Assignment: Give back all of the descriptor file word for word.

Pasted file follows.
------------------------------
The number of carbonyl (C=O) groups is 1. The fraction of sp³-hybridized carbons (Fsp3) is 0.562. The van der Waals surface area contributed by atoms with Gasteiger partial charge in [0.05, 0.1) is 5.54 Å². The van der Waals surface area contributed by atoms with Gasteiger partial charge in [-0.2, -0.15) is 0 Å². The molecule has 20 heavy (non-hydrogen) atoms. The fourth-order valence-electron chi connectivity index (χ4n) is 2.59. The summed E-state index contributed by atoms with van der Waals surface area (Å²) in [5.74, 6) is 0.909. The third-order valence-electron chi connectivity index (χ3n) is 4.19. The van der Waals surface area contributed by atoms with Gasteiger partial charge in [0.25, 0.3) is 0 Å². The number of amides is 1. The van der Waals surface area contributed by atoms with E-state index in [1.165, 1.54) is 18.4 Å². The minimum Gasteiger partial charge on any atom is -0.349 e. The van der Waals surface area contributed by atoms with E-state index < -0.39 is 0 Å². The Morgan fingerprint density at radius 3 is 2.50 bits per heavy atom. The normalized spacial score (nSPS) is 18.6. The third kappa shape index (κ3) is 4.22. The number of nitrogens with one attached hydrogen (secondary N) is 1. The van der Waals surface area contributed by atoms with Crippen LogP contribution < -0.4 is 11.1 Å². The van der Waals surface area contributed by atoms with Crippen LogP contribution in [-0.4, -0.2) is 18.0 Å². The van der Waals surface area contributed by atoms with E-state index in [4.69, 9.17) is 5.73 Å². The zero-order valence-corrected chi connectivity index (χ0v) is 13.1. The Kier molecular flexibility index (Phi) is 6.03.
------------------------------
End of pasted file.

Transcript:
The number of carbonyl (C=O) groups is 1. The fraction of sp³-hybridized carbons (Fsp3) is 0.562. The van der Waals surface area contributed by atoms with Gasteiger partial charge in [0.05, 0.1) is 5.54 Å². The van der Waals surface area contributed by atoms with Gasteiger partial charge in [-0.2, -0.15) is 0 Å². The molecule has 20 heavy (non-hydrogen) atoms. The fourth-order valence-electron chi connectivity index (χ4n) is 2.59. The summed E-state index contributed by atoms with van der Waals surface area (Å²) in [5.74, 6) is 0.909. The third-order valence-electron chi connectivity index (χ3n) is 4.19. The van der Waals surface area contributed by atoms with Gasteiger partial charge in [0.25, 0.3) is 0 Å². The number of amides is 1. The van der Waals surface area contributed by atoms with E-state index in [1.165, 1.54) is 18.4 Å². The minimum Gasteiger partial charge on any atom is -0.349 e. The van der Waals surface area contributed by atoms with E-state index < -0.39 is 0 Å². The Morgan fingerprint density at radius 3 is 2.50 bits per heavy atom. The normalized spacial score (nSPS) is 18.6. The third kappa shape index (κ3) is 4.22. The number of nitrogens with one attached hydrogen (secondary N) is 1. The van der Waals surface area contributed by atoms with Crippen LogP contribution < -0.4 is 11.1 Å². The van der Waals surface area contributed by atoms with Crippen LogP contribution in [-0.4, -0.2) is 18.0 Å². The van der Waals surface area contributed by atoms with E-state index in [4.69, 9.17) is 5.73 Å². The zero-order valence-corrected chi connectivity index (χ0v) is 13.1. The Kier molecular flexibility index (Phi) is 6.03.